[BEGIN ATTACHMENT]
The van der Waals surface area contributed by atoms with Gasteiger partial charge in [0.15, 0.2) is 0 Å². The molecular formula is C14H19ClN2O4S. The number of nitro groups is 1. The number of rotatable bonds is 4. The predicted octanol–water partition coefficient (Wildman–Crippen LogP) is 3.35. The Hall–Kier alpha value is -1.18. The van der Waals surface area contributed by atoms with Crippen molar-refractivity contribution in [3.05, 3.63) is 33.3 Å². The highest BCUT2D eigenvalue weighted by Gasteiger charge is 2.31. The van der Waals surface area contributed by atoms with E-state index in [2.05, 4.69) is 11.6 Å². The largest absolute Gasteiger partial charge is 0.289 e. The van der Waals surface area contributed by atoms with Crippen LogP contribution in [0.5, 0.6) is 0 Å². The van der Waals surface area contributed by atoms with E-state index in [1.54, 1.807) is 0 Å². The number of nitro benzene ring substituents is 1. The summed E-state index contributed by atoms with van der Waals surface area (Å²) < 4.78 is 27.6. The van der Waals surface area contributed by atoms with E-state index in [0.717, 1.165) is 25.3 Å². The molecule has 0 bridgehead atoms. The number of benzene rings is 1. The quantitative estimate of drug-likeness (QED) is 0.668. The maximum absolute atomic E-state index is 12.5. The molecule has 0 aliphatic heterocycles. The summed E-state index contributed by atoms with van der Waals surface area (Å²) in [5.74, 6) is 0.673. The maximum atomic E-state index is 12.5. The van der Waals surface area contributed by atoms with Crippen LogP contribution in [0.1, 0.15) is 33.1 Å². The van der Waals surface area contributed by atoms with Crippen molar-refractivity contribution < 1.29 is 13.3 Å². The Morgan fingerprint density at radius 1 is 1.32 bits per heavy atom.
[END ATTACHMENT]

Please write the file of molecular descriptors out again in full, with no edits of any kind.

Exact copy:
The van der Waals surface area contributed by atoms with Gasteiger partial charge in [0.15, 0.2) is 0 Å². The molecular formula is C14H19ClN2O4S. The number of nitro groups is 1. The number of rotatable bonds is 4. The predicted octanol–water partition coefficient (Wildman–Crippen LogP) is 3.35. The Hall–Kier alpha value is -1.18. The van der Waals surface area contributed by atoms with Crippen molar-refractivity contribution in [3.05, 3.63) is 33.3 Å². The highest BCUT2D eigenvalue weighted by Gasteiger charge is 2.31. The van der Waals surface area contributed by atoms with E-state index in [2.05, 4.69) is 11.6 Å². The largest absolute Gasteiger partial charge is 0.289 e. The van der Waals surface area contributed by atoms with Crippen LogP contribution in [0.5, 0.6) is 0 Å². The van der Waals surface area contributed by atoms with E-state index in [1.54, 1.807) is 0 Å². The number of nitro benzene ring substituents is 1. The summed E-state index contributed by atoms with van der Waals surface area (Å²) < 4.78 is 27.6. The van der Waals surface area contributed by atoms with E-state index in [0.717, 1.165) is 25.3 Å². The molecule has 0 bridgehead atoms. The number of benzene rings is 1. The quantitative estimate of drug-likeness (QED) is 0.668. The maximum absolute atomic E-state index is 12.5. The molecule has 0 aliphatic heterocycles. The summed E-state index contributed by atoms with van der Waals surface area (Å²) in [5.74, 6) is 0.673. The maximum atomic E-state index is 12.5. The van der Waals surface area contributed by atoms with Crippen LogP contribution in [0.1, 0.15) is 33.1 Å². The van der Waals surface area contributed by atoms with Crippen molar-refractivity contribution < 1.29 is 13.3 Å². The Morgan fingerprint density at radius 1 is 1.32 bits per heavy atom.